Action is needed to tackle the “worrying” picture of sexual harassment and violence in schools across the country, the government has said.
A new advisory group will be set up to look at how the issues – highlighted by a commons committee in September - can be best reflected in official guidance for schools.
The government has acknowledged that "action is needed" to make sure all schools are equipped to respond appropriately and tackle issues around sexual harassment and violence.
In a response to a report by the Women and Equalities Committee, it added: "There is cross-government support for prioritising work to make significant progress in this area, including through the strategy addressing violence against women and girls."
But the committee and teaching unions say the government’s response does not go far enough.
The committee found an inconsistency in how schools deal with sexual harassment and violence, a disregard for existing equality law and obligations, and a lack of guidance and support for teachers to deal with issues effectively.
The report made a series of recommendations – including making relationships and sex education (SRE) compulsory, and ensuring Ofsted looks at how schools respond to incidents of sexual harassment.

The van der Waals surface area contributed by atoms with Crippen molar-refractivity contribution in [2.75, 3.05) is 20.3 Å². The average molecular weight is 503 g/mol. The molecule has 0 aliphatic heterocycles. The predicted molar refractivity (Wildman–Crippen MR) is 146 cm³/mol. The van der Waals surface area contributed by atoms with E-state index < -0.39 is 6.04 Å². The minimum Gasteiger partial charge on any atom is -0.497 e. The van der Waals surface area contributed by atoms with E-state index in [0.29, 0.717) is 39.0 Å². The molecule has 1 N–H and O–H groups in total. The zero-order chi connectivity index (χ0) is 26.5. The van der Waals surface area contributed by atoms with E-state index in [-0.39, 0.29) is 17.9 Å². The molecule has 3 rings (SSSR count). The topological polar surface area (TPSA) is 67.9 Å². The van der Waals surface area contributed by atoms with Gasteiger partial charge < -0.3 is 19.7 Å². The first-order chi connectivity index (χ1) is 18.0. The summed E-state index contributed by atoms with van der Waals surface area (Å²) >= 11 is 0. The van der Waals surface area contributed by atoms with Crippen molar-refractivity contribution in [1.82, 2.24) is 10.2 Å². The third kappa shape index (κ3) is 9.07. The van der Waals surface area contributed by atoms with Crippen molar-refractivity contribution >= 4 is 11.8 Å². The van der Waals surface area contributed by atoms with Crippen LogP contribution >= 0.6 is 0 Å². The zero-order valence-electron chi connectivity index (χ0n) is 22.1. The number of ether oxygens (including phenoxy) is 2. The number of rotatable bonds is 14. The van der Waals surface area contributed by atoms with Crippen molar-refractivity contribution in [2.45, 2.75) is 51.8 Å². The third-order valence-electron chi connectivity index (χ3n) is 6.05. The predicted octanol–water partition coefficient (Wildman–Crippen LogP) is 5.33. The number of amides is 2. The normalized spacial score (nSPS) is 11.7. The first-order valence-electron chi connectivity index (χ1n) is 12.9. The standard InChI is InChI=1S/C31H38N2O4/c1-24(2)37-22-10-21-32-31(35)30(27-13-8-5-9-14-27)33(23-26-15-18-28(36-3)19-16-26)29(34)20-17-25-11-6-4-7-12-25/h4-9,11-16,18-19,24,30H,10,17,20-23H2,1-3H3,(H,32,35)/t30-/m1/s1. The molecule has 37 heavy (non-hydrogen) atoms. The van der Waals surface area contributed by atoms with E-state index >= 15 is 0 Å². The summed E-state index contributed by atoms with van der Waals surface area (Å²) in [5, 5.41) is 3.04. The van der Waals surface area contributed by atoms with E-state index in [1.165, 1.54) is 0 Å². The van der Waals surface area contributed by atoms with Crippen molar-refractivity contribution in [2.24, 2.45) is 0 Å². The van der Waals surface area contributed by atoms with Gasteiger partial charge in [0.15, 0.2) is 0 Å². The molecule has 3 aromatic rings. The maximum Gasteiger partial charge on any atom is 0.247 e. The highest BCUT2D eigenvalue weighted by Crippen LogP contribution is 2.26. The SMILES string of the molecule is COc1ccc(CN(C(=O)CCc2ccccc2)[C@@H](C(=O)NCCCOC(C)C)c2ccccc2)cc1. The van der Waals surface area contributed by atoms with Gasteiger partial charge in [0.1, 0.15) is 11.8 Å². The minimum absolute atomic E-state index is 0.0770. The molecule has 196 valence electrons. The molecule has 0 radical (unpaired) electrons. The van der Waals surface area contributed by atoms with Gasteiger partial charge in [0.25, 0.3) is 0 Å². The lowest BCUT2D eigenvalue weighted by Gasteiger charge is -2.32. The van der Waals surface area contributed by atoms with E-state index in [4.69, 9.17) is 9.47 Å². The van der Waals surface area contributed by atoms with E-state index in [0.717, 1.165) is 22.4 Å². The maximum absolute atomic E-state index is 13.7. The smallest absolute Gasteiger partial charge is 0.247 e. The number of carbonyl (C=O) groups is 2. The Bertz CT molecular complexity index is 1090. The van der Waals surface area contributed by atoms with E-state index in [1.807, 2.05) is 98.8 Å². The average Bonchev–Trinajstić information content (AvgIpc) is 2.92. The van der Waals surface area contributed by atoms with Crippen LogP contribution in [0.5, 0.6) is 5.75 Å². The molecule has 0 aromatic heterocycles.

But following the committee’s findings, the government has said it will:
Support schools to produce their own new codes of practice to combat bullying, harassment and abuse.
Build an evidence base to better understand the scale and scope of the problem.
Set up an advisory group to look at how the issues and recommendations from the committee’s report can be best reflected within existing Department for Education guidance for schools.
Maria Miller, chair of the committee and MP, said: "The scale of the problem of sexual harassment in schools demands a robust and urgent response from those who take responsibility for our children’s safety when they are at school.
“Schools are responsible for fostering the best environment for young people to learn; fear of sexual harassment, or worse, should not be part of that."
Mary Bousted, general secretary of the Association of Teachers and Lecturers (ATL), said: “ATL strongly believes that mandatory age-appropriate sex and relationship education (SRE), taught by qualified teachers in time-tabled PSHE lessons, will help create that environment. These lessons must be taught in all schools, and academies and free schools should not be able to opt-out."